KPBS AIRDATE: March 1, 1995
All riiiiight, contestants! This is your final question. What’s five years old; has 29 plays; 120 actors, writers and directors; and lasts for three weeks? You have five seconds….. Remember, it’s 1995. And the word actors is a clue. And there’s a festive atmosphere in the air….
(BUZZ) Yes… the young waitress, uh, actress in the rear? That’s right! It’s the 1995 Actors Festival. Back for the fifth time, and bigger than ever. Featuring a nine-program repertory of short plays, each of which gets two performances at the 160-seat St. Cecilia’s Playhouse. Three weeks this year, expanded from the original two. With participation from just about every major and minor theater in town.
There’s bound to be something for everyone here: drama, farce, comedy, tragedy; from the realistic to the absurd; from solo performances to large ensembles; from first-time writers to long-dead geniuses.
Every night, it’s a different bill. Three or four pieces per night. There’s only one catch. Although there is an artistic director who balances the type of fare presented each evening, there really isn’t any quality control. Acceptance to the festival is on a first-come, first-served basis. What that translates into is some questionable material and variable performances. But no piece is longer than 45 minutes, so if you’re really not liking something, an intermission is coming soon.
The two nights I’ve been there so far have been predictably entertaining — and inconsistent. Program II began with “Real to Reel,” a nasty, misogynistic little piece by Frank Gilroy, where an illustrious, not-so-young female film critic propositions a handsome young actor/director, with a promise of a good review the next day. It’s an ugly, game-playing business, and neither Karalee Austin nor Darrin Long was believable in their role.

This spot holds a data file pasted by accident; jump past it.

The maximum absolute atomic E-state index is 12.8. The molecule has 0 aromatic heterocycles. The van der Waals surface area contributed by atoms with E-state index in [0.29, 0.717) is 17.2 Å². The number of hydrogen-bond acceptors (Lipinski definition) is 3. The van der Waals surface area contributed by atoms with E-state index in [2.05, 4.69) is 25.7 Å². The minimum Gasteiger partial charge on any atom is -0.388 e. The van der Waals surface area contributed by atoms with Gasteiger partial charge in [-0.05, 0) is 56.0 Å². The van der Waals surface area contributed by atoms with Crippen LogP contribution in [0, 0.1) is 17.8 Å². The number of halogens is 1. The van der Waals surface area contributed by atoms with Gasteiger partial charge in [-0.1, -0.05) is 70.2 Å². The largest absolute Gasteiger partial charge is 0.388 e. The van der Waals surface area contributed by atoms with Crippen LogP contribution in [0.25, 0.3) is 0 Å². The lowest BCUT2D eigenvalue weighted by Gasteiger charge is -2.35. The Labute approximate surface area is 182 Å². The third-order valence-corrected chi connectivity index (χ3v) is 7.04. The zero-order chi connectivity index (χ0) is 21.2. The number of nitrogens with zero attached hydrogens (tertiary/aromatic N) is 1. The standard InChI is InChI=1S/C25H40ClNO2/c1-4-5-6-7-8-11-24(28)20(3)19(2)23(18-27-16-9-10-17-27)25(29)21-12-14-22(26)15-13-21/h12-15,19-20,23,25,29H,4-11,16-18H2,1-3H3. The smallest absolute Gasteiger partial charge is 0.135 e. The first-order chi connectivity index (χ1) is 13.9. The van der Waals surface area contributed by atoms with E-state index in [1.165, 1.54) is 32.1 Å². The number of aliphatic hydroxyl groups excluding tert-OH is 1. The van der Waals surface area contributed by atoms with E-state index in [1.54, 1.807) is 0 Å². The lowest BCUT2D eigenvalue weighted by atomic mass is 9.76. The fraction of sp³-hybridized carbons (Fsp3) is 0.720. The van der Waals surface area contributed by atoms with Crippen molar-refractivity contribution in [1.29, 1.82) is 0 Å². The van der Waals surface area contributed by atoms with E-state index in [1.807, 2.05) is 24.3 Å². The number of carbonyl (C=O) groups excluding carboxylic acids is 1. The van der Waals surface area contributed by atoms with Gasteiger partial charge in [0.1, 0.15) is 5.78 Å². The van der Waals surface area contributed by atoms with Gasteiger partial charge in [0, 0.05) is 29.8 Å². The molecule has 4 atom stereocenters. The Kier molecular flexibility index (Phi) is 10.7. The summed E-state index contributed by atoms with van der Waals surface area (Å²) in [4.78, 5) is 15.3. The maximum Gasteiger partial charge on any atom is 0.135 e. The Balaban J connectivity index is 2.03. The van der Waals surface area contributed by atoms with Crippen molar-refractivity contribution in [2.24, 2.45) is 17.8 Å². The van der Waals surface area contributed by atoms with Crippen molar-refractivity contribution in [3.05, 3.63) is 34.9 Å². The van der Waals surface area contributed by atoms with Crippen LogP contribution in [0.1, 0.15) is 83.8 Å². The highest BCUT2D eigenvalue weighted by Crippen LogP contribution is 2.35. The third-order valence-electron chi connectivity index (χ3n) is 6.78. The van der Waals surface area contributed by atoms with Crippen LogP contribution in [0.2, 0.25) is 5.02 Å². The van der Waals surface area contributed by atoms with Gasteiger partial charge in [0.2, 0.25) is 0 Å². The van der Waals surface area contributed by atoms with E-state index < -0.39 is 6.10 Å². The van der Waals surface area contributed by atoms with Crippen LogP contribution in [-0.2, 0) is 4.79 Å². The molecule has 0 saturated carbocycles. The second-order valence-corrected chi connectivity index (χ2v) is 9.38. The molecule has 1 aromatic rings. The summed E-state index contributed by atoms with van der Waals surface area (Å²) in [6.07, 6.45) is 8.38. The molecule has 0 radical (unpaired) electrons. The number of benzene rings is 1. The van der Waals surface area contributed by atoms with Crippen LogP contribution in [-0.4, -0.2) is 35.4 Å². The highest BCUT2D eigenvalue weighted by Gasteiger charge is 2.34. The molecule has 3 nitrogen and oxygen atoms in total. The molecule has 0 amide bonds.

Next up was “Contemplating the Bag,” written, presented and performed by Susan Hammons. In retrospect, it reminds me very much of Program III’s “Invisible,” written, presented and performed by DeAnna Driscoll-Cherry. Both are confessional pieces that confront a history of child abuse. Both are powerful and very well acted.
A new piece, written by a first-time playwright, ex-Marine Leonard Mendez, has a lot of promise; he writes some believable boys-will-be-boys dialogue. Mendez obviously knows his subject — Marines, and their experience in the Gulf War — but he doesn’t always know how to convey it in a theatrical way.
Both these evenings end on a darkly humorous note, featuring murderous duos. In Matthew Reidy’s “Oh Feel Ya” (that’s three words), a young couple gets into all sorts of mischief just to make a buck. She turns tricks, and the latest is a guy whose fantasy includes being Hamlet to a slightly crazed Ophelia. Both the writing and acting here are hilarious, with John Steed orgasmically spouting soliloquies from the Bard, while Margaret Miller feigns insanity by spewing nonsequiturs like “Pizza! Pizza!” and “I am Ophelia.. coo coo coo choo.” But then Matthew Reidy makes things careen suddenly downhill (both on the page and the stage), with an annoyingly gory killing and puerile punchline. But it was great up to then.
At least, in Harold Pinter’s classic one-act, “The Dumb Waiter,” we don’t get to see the blood and guts. But we do get to see two sublimely absurd characters in incredibly absurd dialogue and circumstances. Here, Ron Choularton sparkles, and Bobby Larson provides a humorously menacing killer-counterpart.
Not everything is to my taste. But there should be something at the Festival for every theatrical palate. It’s fun. It’s varied. It’s a different kind of night out. Don’t miss it.
I’m Pat Launer, KPBS radio.
©1995 Patté Productions Inc.